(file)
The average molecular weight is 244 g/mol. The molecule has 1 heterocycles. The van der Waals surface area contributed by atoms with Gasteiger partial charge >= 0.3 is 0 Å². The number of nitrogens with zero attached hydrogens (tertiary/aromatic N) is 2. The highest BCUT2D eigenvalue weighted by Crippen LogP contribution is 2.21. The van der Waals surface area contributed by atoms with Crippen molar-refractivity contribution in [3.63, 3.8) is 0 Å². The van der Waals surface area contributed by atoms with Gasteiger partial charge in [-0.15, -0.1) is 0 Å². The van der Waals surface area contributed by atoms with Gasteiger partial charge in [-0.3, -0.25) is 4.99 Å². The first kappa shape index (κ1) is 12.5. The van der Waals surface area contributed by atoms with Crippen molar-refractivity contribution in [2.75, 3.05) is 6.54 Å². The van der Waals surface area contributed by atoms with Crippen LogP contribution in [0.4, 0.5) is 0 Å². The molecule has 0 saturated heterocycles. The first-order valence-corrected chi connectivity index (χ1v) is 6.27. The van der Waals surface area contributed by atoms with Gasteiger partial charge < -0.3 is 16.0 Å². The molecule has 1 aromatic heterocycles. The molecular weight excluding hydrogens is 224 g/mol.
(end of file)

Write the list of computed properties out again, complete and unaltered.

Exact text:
The average molecular weight is 244 g/mol. The molecule has 1 heterocycles. The van der Waals surface area contributed by atoms with Gasteiger partial charge >= 0.3 is 0 Å². The number of nitrogens with zero attached hydrogens (tertiary/aromatic N) is 2. The highest BCUT2D eigenvalue weighted by Crippen LogP contribution is 2.21. The van der Waals surface area contributed by atoms with Crippen molar-refractivity contribution in [3.63, 3.8) is 0 Å². The van der Waals surface area contributed by atoms with Gasteiger partial charge in [-0.15, -0.1) is 0 Å². The van der Waals surface area contributed by atoms with Gasteiger partial charge in [-0.3, -0.25) is 4.99 Å². The first kappa shape index (κ1) is 12.5. The van der Waals surface area contributed by atoms with Crippen molar-refractivity contribution in [2.75, 3.05) is 6.54 Å². The van der Waals surface area contributed by atoms with Crippen LogP contribution in [0.4, 0.5) is 0 Å². The molecule has 0 saturated heterocycles. The first-order valence-corrected chi connectivity index (χ1v) is 6.27. The van der Waals surface area contributed by atoms with Gasteiger partial charge < -0.3 is 16.0 Å². The molecule has 1 aromatic heterocycles. The molecular weight excluding hydrogens is 224 g/mol.